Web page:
Journey From Being a Founder To Becoming a Mentor

Juan now mentors startups on growth, acquisition, and customer retention strategies in Latin America. ‘It excites me to help them growth hack their marketing and customer acquisition process,’ he adds.

But he is not a close proponent of viral marketing and says, If the business doesn’t make sense on paper, no amount of Reddit viral posts will save the startup.’

For this reason, he focuses solely on making practical business models that work for startups. His job at Manos is to work as a service partner through Growth Masters – an agency that he founded exclusively for these startups, and currently serves as its VP for Technology.

Plans For Future

Juan plans to distribute Manos Accelerator’s online curriculum to universities in Latin America. The $10,000 per month license gives 500 students per university access to world class training from educators at Stanford, Twitter, GoPro, Google, and many other prominent companies.

Life Lessons Learned

While telling about his story, Juan says a life lesson he learned from a Canadian angel investor was to prioritize profitability over other options.

He taught me to prioritize profitability over running a scalable startup or even delighting the customer. This is a pretty controversial topic because most entrepreneurs with a corporate background are wired to put the client’s happiness above all things or to run these startups with a Fortune 500 mentality, but then again… most startups fail,’ he explains.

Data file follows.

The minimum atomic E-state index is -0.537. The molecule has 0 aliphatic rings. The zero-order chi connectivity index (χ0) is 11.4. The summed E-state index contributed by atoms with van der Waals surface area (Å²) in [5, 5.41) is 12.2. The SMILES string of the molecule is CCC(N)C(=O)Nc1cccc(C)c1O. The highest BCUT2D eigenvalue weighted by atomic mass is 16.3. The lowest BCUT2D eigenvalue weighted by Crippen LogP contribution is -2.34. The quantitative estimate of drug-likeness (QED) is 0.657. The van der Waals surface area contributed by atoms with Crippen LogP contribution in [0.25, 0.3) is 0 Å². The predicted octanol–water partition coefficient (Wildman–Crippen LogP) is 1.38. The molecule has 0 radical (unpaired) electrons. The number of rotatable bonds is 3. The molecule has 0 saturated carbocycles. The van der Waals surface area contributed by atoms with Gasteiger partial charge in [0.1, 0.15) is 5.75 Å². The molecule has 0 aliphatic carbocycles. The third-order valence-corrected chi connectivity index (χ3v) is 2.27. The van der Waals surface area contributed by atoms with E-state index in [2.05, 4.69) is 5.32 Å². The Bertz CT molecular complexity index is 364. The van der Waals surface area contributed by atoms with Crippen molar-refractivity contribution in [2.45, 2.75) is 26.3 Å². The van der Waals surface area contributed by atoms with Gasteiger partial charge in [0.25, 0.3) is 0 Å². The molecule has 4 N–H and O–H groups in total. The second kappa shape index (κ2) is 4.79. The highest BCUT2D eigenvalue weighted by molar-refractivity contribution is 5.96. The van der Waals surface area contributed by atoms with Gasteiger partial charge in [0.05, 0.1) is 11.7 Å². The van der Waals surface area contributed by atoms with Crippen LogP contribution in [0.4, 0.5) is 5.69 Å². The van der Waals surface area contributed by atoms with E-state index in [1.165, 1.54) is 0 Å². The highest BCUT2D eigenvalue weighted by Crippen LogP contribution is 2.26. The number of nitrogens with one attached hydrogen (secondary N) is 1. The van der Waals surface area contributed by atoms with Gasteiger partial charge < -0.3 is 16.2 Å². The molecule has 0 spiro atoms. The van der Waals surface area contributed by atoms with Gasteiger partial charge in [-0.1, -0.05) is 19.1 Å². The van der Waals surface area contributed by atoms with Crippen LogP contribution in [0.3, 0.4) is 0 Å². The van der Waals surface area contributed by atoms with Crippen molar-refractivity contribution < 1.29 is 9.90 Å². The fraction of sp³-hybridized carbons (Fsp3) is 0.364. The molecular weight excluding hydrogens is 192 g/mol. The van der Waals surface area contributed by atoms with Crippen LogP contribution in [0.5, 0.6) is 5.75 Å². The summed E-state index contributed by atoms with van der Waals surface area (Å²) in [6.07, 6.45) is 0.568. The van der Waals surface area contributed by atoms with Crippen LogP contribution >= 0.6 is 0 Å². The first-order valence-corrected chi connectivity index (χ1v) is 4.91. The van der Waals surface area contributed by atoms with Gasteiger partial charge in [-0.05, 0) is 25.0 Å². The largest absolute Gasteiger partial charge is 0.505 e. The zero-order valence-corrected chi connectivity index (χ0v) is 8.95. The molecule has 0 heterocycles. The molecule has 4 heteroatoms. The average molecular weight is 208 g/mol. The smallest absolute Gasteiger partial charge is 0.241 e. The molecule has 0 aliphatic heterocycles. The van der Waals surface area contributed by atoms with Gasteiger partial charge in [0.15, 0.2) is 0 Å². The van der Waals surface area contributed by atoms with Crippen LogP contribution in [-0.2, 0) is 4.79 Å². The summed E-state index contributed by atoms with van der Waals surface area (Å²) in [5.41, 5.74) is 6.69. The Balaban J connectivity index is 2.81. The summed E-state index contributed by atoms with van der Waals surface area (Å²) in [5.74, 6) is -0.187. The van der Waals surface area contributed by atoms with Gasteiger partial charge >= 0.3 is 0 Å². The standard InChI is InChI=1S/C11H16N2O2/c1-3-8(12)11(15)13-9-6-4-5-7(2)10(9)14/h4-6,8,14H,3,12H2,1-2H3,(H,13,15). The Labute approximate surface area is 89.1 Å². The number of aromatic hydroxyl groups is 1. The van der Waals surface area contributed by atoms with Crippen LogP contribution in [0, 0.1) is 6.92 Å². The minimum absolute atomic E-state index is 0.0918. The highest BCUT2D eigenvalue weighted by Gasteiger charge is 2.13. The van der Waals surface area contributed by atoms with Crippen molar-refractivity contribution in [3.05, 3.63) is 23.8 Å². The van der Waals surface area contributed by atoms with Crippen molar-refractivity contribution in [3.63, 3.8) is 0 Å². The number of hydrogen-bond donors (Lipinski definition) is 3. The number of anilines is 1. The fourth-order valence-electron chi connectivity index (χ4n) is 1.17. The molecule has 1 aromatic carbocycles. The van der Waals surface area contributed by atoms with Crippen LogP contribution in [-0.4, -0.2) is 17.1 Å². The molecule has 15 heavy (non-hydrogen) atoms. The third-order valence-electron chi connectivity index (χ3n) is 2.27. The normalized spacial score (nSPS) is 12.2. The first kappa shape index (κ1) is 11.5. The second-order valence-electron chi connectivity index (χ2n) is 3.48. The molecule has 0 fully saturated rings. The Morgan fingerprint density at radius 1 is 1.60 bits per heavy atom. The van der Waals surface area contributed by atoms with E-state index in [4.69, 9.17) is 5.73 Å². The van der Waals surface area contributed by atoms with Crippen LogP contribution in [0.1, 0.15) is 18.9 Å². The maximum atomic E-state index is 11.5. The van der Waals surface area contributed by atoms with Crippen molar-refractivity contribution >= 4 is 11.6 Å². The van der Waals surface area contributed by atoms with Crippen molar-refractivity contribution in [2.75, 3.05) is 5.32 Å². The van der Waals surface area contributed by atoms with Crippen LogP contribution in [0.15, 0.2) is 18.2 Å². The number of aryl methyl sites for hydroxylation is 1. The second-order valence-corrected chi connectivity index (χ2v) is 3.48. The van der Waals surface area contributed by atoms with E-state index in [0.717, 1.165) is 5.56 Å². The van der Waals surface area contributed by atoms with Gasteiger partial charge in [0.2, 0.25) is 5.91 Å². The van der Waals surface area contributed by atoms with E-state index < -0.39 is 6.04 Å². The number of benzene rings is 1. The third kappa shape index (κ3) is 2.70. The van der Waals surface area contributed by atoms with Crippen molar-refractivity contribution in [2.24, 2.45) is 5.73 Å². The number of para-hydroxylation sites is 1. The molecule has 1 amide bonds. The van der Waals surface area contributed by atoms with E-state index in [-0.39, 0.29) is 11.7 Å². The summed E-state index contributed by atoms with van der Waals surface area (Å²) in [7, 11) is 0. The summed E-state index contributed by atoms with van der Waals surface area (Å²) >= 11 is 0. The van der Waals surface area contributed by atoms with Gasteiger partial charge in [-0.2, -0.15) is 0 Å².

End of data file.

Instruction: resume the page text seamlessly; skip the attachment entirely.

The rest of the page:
For him, spending 70% to 80% of time on closing sales and generating leads is far more important for running a profitable business instead of spending all of that time on bringing more customer-requested features in the initial stages of the startup.

I’ve learned that most entrepreneurs do the complete opposite and spend almost NO time on selling or getting sign ups,’ he adds.

Rapid Fire Round

After a impressive startup session with Juan, I went on with my usual quick-question firing streak. Here are some of his best shots.

Cryptocurrency is a rising trend, what is your take on its future?

Cryptocurrency is an inevitable reality of our future, but I think it’s too volatile to be a good investment opportunity for most people right now. This is especially true for early stage entrepreneurs. I’ve seen too many people risk their life savings and retirement funds on a market that changes daily. Crypto will make many billionaires, but a lot more broke people.

‘Crypto will make many billionaires, but a lot more broke.’

Describe your job to a three-year old

People who run businesses don’t always have friends or experience to do it the right way.

Your fun drills

Play music and go long-boarding.

Your Workplace Picture

Workstation-Juan Felipe Campos

Endnote

That wraps up an insightful interview with another accomplished guest. To stay updated with Juan, be sure to follow him on Twitter and LinkedIn.

So have your found some new inspiration to pursue your dream of entrepreneurship? Let us know in the comments below.

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About Arsalan Sajid

Arsalan is a business graduate. He works as a Startup Community Expert at Cloudways to create value for startups around the globe. He loves to socialize and at free time all he do is play, watch and think Cricket.